Many of the conservatives want a similar condition placed on raising the debt ceiling, but in his list of debt-ceiling demands Sunday, Boehner did not mention the Affordable Care Act, commonly known as Obamacare.
 
“It's time to talk about the spending problem,” said Boehner, including measures to rein in costs of entitlement programs such as the Social Security retirement system and Medicare, the government-run health insurance program for seniors.
 
Harry Reid, leader of the Democratic-led Senate, is expected to decide soon on whether to try to open formal debate on a “clean” bill, without extraneous issues attached, to raise the U.S. Treasury's borrowing authority.
 
Passage of such a measure would require at least six of the Senate's 46 Republicans to join its 54 Democrats in order to overcome potential procedural hurdles that opponents of Obamacare could erect.
 
According to one Senate Democratic aide, the debt limit hike might be coupled with a new initiative to reform the U.S. tax code and achieve long-term savings in Social Security and Medicare, whose expenses have soared along with the population of retirees.
 
Republican lawmakers have floated other ideas, such as a very short debt limit increase, which would create time for more negotiations at the expense of further market uncertainty, and repeal of a medical device tax.
 
The tax is expected to generate some $30 billion over 10 years to help pay for healthcare insurance subsidies under Obamacare.
 
Some Democrats favor repealing the tax, but they insist that replacement revenues be found and repeal be considered only after the government reopens and the debt limit is raised.

Major problems in house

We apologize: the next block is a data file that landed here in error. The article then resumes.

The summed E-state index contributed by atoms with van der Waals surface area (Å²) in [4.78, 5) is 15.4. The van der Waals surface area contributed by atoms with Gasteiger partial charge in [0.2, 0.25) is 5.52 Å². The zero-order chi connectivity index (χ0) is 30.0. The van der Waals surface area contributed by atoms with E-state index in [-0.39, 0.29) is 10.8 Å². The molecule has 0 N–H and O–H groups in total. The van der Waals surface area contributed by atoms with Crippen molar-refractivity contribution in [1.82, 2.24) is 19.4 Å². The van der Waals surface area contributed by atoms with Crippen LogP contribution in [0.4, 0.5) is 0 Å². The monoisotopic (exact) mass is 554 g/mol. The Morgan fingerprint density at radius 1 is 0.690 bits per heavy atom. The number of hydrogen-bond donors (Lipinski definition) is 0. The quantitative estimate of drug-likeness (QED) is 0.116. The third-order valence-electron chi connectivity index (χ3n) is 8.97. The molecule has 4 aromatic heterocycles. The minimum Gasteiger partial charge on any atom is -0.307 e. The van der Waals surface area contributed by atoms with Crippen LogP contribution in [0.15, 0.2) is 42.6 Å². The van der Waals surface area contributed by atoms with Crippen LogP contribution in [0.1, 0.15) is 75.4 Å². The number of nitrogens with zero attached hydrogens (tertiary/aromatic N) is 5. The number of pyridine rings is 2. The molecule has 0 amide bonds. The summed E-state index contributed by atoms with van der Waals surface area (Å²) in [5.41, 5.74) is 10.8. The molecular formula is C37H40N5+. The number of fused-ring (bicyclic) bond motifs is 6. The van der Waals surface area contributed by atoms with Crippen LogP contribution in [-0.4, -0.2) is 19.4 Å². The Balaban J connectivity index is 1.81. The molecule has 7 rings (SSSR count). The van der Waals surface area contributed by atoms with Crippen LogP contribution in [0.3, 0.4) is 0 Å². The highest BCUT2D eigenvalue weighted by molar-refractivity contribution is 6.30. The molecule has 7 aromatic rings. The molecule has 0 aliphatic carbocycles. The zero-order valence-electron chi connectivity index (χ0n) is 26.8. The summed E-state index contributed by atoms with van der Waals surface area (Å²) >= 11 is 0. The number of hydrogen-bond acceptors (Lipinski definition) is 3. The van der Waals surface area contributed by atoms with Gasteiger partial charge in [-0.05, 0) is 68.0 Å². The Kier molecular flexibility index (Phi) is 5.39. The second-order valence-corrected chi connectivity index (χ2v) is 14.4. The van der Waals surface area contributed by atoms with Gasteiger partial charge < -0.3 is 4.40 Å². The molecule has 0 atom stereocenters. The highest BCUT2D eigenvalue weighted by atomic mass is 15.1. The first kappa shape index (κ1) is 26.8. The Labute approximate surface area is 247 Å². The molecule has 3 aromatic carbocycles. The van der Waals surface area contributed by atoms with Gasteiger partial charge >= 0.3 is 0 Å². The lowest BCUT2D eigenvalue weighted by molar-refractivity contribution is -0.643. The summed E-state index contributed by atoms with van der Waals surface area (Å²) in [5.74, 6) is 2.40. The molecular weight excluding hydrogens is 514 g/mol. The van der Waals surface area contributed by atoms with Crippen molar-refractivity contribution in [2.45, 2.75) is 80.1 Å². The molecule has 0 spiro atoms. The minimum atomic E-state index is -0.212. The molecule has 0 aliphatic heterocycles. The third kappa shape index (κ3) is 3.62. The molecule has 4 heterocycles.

Agreement in the Senate would send the snarl of issues back into the House, where the Republican caucus has adopted a hard line on both Obamacare and the debt ceiling.
 
There may be enough votes in the House to pass a clean bill, according to some analysts. That would require almost all of the House's 200 Democrats and about 20 of its 232 Republicans to vote in favor. But taking such a vote would require Speaker Boehner to violate his policy against bringing a vote on any legislation favored by less than a majority of House Republicans.
 
In any case, neither side is moving toward accommodation, and the stakes rise with the passage of time.
 
For any deal to work, negotiators probably would have to choreograph a multipronged approach that allows all sides to declare victory, even if it is one that sets up another battle in mid-November or December.
 
While the shutdown itself is unlikely to cause major disruption in the markets, a fight over the debt ceiling could. From July 31 thru Aug 2 during the debt-limit standoff in 2011, the S&P 500 index lost 3 percent, and the deadlock led to a downgrade of the U.S. credit rating to AA-plus from AAA by S&P.
 
The outlooks from Moody's and S&P, the only agency so far to have lowered its rating on U.S. debt, are both at “stable,” but Fitch Ratings has indicated a negative outlook for the U.S. debt rating.
 
All three agencies have said the U.S. debt profile has improved substantially over the past two years, with gross domestic product growth, while slow, proving to be persistently positive and the budget deficit trending lower.
 
Fitch said in a note last week that the U.S. rating is at risk in the current showdown over the debt ceiling because failure to raise it sufficiently in advance of the deadline, raises questions about the full faith and credit of the United States to honor its obligations.
 
Political gridlock remains the greatest risk to the U.S. outlook, Fitch said in the note on Oct. 1, the first day of the partial government shutdown.
 
“This 'faith' is a key underpinning of the U.S. dollar's global reserve currency status and reason why the US 'AAA' rating can tolerate a substantially higher level of public debt than other 'AAA' sovereigns,” Fitch said.